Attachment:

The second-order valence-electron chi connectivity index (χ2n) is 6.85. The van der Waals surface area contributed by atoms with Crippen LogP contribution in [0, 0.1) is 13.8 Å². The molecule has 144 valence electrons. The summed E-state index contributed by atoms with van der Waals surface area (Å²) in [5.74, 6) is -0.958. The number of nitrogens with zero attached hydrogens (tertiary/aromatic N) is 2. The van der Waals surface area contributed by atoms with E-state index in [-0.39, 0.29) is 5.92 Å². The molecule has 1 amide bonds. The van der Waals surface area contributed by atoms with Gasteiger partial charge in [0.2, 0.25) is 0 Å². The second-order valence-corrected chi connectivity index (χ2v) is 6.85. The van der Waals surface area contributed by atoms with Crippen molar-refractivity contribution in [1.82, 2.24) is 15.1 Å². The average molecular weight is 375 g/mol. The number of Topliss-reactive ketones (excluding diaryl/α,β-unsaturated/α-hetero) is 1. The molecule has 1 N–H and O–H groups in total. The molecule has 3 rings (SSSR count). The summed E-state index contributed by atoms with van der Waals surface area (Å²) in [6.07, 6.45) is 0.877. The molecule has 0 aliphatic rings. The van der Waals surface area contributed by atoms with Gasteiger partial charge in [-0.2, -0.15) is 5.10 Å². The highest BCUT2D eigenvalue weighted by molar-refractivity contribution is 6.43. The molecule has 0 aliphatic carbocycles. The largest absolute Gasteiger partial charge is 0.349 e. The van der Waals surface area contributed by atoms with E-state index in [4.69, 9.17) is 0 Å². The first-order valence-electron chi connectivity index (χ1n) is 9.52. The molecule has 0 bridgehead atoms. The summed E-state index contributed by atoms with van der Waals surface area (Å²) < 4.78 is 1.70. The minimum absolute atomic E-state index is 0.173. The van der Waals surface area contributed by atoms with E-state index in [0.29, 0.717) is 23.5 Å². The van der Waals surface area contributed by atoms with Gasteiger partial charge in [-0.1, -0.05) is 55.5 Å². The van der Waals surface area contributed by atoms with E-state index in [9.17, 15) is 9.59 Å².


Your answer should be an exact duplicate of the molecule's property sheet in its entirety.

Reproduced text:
The second-order valence-electron chi connectivity index (χ2n) is 6.85. The van der Waals surface area contributed by atoms with Crippen LogP contribution in [0, 0.1) is 13.8 Å². The molecule has 144 valence electrons. The summed E-state index contributed by atoms with van der Waals surface area (Å²) in [5.74, 6) is -0.958. The number of nitrogens with zero attached hydrogens (tertiary/aromatic N) is 2. The van der Waals surface area contributed by atoms with E-state index in [-0.39, 0.29) is 5.92 Å². The molecule has 1 amide bonds. The van der Waals surface area contributed by atoms with Gasteiger partial charge in [0.2, 0.25) is 0 Å². The second-order valence-corrected chi connectivity index (χ2v) is 6.85. The van der Waals surface area contributed by atoms with Crippen molar-refractivity contribution in [1.82, 2.24) is 15.1 Å². The average molecular weight is 375 g/mol. The number of Topliss-reactive ketones (excluding diaryl/α,β-unsaturated/α-hetero) is 1. The molecule has 1 N–H and O–H groups in total. The molecule has 3 rings (SSSR count). The summed E-state index contributed by atoms with van der Waals surface area (Å²) in [6.07, 6.45) is 0.877. The molecule has 0 aliphatic rings. The van der Waals surface area contributed by atoms with Gasteiger partial charge in [-0.2, -0.15) is 5.10 Å². The highest BCUT2D eigenvalue weighted by molar-refractivity contribution is 6.43. The molecule has 0 aliphatic carbocycles. The largest absolute Gasteiger partial charge is 0.349 e. The van der Waals surface area contributed by atoms with E-state index in [4.69, 9.17) is 0 Å². The first-order valence-electron chi connectivity index (χ1n) is 9.52. The molecule has 0 bridgehead atoms. The summed E-state index contributed by atoms with van der Waals surface area (Å²) < 4.78 is 1.70. The minimum absolute atomic E-state index is 0.173. The van der Waals surface area contributed by atoms with E-state index in [0.29, 0.717) is 23.5 Å². The van der Waals surface area contributed by atoms with Gasteiger partial charge in [-0.1, -0.05) is 55.5 Å². The van der Waals surface area contributed by atoms with E-state index in [9.17, 15) is 9.59 Å².